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With the exception of Catholic-dominated Maryland and some other southern colonies, Halloween celebrations were extremely limited in early America, which was largely Protestant. It wasn't until the mid-19th century that new immigrants—especially the millions of Irish fleeing the Irish Potato Famine—helped popularize the celebration nationally.

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These immigrants celebrated as they did back in their homelands—especially by pulling pranks. In the late 1800s, common Halloween tricks included placing farmers’ wagons and livestock on barn roofs, uprooting vegetables in backyard gardens and tipping over outhouses. By the early 20th century, vandalism, physical assaults and sporadic acts of violence were not uncommon on Halloween.

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Haunted or spooky public attractions already had some precedent in Europe. Starting in the 1800s, Marie Tussaud’s wax museum in London featured a “Chamber of Horrors” with decapitated figures from the French Revolution. In 1915, a British amusement ride manufacturer created an early haunted house, complete with dim lights, shaking floors and demonic screams.

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In the U.S., the Great Depression kickstarted the trend. By then, violence around Halloween—no doubt exacerbated by the dire economic conditions—had reached new highs. Parents, concerned about their children running amok on All Hallows' Eve, organized “haunted houses” or “trails” to keep them off the streets.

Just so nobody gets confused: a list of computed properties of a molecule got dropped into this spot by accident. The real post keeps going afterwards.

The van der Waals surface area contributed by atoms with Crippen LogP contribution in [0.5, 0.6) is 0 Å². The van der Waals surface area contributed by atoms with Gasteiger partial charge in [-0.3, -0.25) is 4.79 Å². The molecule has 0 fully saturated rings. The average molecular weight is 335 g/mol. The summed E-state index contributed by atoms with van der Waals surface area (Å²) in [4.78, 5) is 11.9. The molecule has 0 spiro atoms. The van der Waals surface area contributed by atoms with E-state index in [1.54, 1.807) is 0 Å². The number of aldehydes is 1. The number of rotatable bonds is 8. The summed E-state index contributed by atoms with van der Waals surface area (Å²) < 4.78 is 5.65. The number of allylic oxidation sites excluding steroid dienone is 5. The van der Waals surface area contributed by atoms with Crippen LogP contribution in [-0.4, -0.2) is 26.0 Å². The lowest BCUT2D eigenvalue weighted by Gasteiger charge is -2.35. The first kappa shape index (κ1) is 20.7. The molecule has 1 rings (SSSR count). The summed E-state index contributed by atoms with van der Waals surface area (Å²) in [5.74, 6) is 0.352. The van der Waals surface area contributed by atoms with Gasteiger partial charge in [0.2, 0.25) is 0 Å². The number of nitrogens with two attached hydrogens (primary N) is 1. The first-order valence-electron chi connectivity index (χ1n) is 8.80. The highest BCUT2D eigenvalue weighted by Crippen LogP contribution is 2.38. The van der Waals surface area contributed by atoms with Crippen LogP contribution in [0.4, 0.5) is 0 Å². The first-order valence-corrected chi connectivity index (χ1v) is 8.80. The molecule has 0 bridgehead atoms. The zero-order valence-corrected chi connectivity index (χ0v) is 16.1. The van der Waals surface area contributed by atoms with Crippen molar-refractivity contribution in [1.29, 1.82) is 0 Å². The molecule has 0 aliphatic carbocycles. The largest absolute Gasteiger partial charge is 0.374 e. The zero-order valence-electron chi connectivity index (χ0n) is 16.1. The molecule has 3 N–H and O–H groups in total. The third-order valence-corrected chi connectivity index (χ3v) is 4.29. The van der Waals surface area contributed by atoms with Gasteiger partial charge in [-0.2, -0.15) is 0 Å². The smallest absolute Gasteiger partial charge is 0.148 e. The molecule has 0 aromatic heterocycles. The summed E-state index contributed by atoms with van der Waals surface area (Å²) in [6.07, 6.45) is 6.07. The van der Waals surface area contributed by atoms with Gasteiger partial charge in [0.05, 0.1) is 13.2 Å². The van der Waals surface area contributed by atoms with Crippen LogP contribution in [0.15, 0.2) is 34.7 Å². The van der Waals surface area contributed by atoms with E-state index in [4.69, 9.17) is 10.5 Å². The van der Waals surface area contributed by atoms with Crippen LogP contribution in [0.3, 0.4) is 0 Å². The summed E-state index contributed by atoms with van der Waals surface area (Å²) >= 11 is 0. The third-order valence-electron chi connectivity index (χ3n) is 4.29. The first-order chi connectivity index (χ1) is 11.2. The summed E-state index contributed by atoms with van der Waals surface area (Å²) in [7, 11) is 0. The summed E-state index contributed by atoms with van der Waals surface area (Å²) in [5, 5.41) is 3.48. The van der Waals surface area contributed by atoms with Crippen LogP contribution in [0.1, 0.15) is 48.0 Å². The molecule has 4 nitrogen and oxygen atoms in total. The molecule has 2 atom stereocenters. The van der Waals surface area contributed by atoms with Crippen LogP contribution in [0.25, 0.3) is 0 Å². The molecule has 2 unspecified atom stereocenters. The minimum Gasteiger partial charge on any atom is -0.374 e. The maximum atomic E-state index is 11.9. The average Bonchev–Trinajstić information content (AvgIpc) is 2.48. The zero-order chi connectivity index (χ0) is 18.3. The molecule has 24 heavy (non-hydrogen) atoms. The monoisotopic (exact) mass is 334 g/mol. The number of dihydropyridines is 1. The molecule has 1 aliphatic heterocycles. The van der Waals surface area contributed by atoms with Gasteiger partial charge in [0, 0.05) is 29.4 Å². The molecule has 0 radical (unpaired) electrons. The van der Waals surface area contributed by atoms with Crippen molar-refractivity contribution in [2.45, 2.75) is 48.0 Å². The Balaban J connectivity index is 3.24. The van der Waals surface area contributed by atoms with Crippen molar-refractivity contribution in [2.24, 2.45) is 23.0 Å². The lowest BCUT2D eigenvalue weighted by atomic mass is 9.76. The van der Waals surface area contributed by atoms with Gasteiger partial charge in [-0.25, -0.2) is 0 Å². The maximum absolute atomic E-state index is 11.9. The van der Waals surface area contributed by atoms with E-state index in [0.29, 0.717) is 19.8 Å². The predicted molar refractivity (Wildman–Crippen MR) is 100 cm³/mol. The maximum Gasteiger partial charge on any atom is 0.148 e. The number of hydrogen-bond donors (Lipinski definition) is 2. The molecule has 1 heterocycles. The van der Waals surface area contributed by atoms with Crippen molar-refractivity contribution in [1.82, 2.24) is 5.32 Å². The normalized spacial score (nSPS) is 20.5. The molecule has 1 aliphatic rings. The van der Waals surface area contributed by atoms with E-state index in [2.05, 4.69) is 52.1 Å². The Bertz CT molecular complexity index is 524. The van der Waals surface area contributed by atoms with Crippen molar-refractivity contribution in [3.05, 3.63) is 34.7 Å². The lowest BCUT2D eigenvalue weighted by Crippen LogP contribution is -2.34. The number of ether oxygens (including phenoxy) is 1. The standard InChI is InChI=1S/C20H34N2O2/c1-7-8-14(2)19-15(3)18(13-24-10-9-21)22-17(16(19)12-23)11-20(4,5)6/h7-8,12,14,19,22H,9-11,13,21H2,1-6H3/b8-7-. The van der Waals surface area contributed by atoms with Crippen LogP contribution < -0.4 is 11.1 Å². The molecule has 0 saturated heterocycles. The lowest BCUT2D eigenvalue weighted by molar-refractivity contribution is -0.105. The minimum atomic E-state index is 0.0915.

Costumes and disguises have figured into Halloween celebrations since the holiday's earliest days. But it wasn't until the mid-20th century that costumes started to look like what we know them as today.

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Around the same time neighborhoods began organizing activities such as haunted houses to keep kids safe and occupied, costumes became more important (and less abstract and scary). They began to take the form of things children would have seen and enjoyed, like characters from popular radio shows, comics and movies. In the 1950s, mass-produced box costumes became more affordable, so more kids began to use them to dress up as princesses, mummies, clowns or more specific characters like Batman and Frankenstein’s monster.

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Mentorship:

Enlightenment

Coven:

Mystic Falls Of Wisdom (Coven)

Alliance:

The Dark Kindred

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Most everyone knows my main profile LadyBloodMoon. I enjoy being in different societies. If you would like one of my profiles in your society just send a message. Merry Meet and Merry Part. Each day given is a gift to start over, chase your dreams. Many Blessings to you.


Member Since: Aug 28, 2016
Last Login: Nov 03, 2023
Times Viewed: 6,332



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MisterSacrifice
MisterSacrifice
13:48
Feb 13, 2024
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The unbiased fairly rating by the human
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NEWS

16:11:41
Jun 14 2021

I had to apply some security updates. I needed to take the site down for a few hours to complete everything. I did it in the middle of the night.. When hopefully, most of you wouldn't notice :)

Cancer
Superior Sire